Pete from Dunster puts out an email every night with notices, things for sale, and items people are looking for. It has a huge following among local people. Five days ago he published this notice:
Please help if you can! My beautiful grey mare bolted five days ago up above little falls pit road (west side of Holmes river). She headed down the mountain. We have been searching but no sign of her. Horse people and friends and neighbors. We could use more manpower for our search. I would say she's trying to get home so please be on the lookout. She's wearing a saddle and bridle.
It was a distressing call for help. The request was repeated for the next 5 days. Then came this notice:
SEARCH FOR MISSING HORSE CONTINUES !
We will be meeting at the Little Falls pit west of the Beaver River tomorrow Saturday June 24th at 1 p.m. to continue the search for Dawn's mare Dancer. If anyone would like to help, please bring bear spray, a pocket knife, and sensible walking clothes (bright colours)/shoes to hike in dense bush.
It's been five days since the mare went missing. We really need to find her.
It was a heart-wrenching plea, and so I thought I would go out and help in the search. I gathered up my old compass and some of my other forestry gear and drove out to the Little Falls pit. There I met up with about eight other people who were going to search. Many of them have been searching for days, and they were full of stories, about seeing so much bear poop in the bush, and falling into swampy areas. No one had seen any signs of the missing horse.
It also sounded like just about all the area surrounding the pit had been already searched, sometimes more than once. There were also 3 drones, a helicopter, and an airplane that also flew over the surrounding area but no white horse was seen.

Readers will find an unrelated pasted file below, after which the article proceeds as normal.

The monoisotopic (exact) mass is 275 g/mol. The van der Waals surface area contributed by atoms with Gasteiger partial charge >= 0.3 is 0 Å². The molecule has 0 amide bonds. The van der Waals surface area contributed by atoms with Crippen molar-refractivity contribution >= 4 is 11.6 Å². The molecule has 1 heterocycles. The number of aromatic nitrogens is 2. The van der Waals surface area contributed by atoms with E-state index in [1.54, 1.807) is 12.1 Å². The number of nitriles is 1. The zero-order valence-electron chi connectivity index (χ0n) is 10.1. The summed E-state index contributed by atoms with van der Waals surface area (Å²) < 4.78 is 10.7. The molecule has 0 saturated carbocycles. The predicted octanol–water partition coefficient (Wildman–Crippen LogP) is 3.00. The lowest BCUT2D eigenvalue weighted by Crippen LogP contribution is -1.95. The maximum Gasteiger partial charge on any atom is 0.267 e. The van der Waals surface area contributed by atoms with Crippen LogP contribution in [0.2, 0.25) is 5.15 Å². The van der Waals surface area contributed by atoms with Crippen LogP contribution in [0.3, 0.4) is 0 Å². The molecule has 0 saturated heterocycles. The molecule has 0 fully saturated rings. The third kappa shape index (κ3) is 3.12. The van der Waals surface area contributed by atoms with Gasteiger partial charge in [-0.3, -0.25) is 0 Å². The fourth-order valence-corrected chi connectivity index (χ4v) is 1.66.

I ended up with four other people and we decided to search the corner of bush between the pit and the Homes River and the highway. Since I had a compass I took a bearing cutting through the area and walked the bearing with the rest of the group spread out on either side of me all keeping themselves within eye contact with their neighbors or yelling so they could continually orient themselves to everyone else.
Thrashing myself through the bush with a compass in hand really took me back to my Forest Service days when I did timber cruising. The bush was thick, and no one saw any signs of a horse. Once we made it down to the river, we reoriented ourselves downstream a bit and then worked our way back up toward the pit, surveying another section of the forest. Again no sign of Dancer.
While those searches didn’t come up with the missing horse, I did spot a couple of camera-worthy plants to photograph. One was a Coralroot orchid and the other a plant whose common name is “Goat’s Beard”
Back up to the pit, my group then decided to walk down the pit road closer to the highway for our next sweep of bush, however just as we spread out to enter the woods, a vehicle came driving up the road so we held off to see whether that meant some updated news.
This story will continue on tomorrow’s blog
Check out my paintings: www.davidmarchant.ca